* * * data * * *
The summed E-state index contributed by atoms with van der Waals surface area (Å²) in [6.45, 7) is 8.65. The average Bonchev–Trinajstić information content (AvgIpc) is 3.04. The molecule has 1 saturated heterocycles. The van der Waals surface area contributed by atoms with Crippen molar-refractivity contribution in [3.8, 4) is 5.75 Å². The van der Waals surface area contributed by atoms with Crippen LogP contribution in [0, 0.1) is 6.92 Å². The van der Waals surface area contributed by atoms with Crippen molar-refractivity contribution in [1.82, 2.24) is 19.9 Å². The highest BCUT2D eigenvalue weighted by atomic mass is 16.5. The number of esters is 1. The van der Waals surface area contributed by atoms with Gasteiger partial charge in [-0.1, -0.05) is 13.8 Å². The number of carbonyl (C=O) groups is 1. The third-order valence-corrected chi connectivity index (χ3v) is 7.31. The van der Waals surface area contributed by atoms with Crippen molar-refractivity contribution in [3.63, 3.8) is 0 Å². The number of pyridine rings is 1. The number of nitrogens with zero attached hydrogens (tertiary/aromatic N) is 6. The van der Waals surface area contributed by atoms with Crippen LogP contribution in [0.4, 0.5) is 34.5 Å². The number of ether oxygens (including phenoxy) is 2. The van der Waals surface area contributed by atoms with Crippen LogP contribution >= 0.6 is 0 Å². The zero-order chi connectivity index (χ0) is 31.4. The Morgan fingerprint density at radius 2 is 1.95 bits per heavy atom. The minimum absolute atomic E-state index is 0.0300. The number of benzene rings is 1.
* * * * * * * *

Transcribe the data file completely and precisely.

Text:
The summed E-state index contributed by atoms with van der Waals surface area (Å²) in [6.45, 7) is 8.65. The average Bonchev–Trinajstić information content (AvgIpc) is 3.04. The molecule has 1 saturated heterocycles. The van der Waals surface area contributed by atoms with Crippen molar-refractivity contribution in [3.8, 4) is 5.75 Å². The van der Waals surface area contributed by atoms with Crippen LogP contribution in [0, 0.1) is 6.92 Å². The van der Waals surface area contributed by atoms with Crippen molar-refractivity contribution in [1.82, 2.24) is 19.9 Å². The highest BCUT2D eigenvalue weighted by atomic mass is 16.5. The number of esters is 1. The van der Waals surface area contributed by atoms with Gasteiger partial charge in [-0.1, -0.05) is 13.8 Å². The number of carbonyl (C=O) groups is 1. The third-order valence-corrected chi connectivity index (χ3v) is 7.31. The van der Waals surface area contributed by atoms with Crippen molar-refractivity contribution in [3.63, 3.8) is 0 Å². The number of pyridine rings is 1. The number of nitrogens with zero attached hydrogens (tertiary/aromatic N) is 6. The van der Waals surface area contributed by atoms with Crippen LogP contribution in [0.4, 0.5) is 34.5 Å². The number of ether oxygens (including phenoxy) is 2. The van der Waals surface area contributed by atoms with Crippen LogP contribution >= 0.6 is 0 Å². The zero-order chi connectivity index (χ0) is 31.4. The Morgan fingerprint density at radius 2 is 1.95 bits per heavy atom. The minimum absolute atomic E-state index is 0.0300. The number of benzene rings is 1.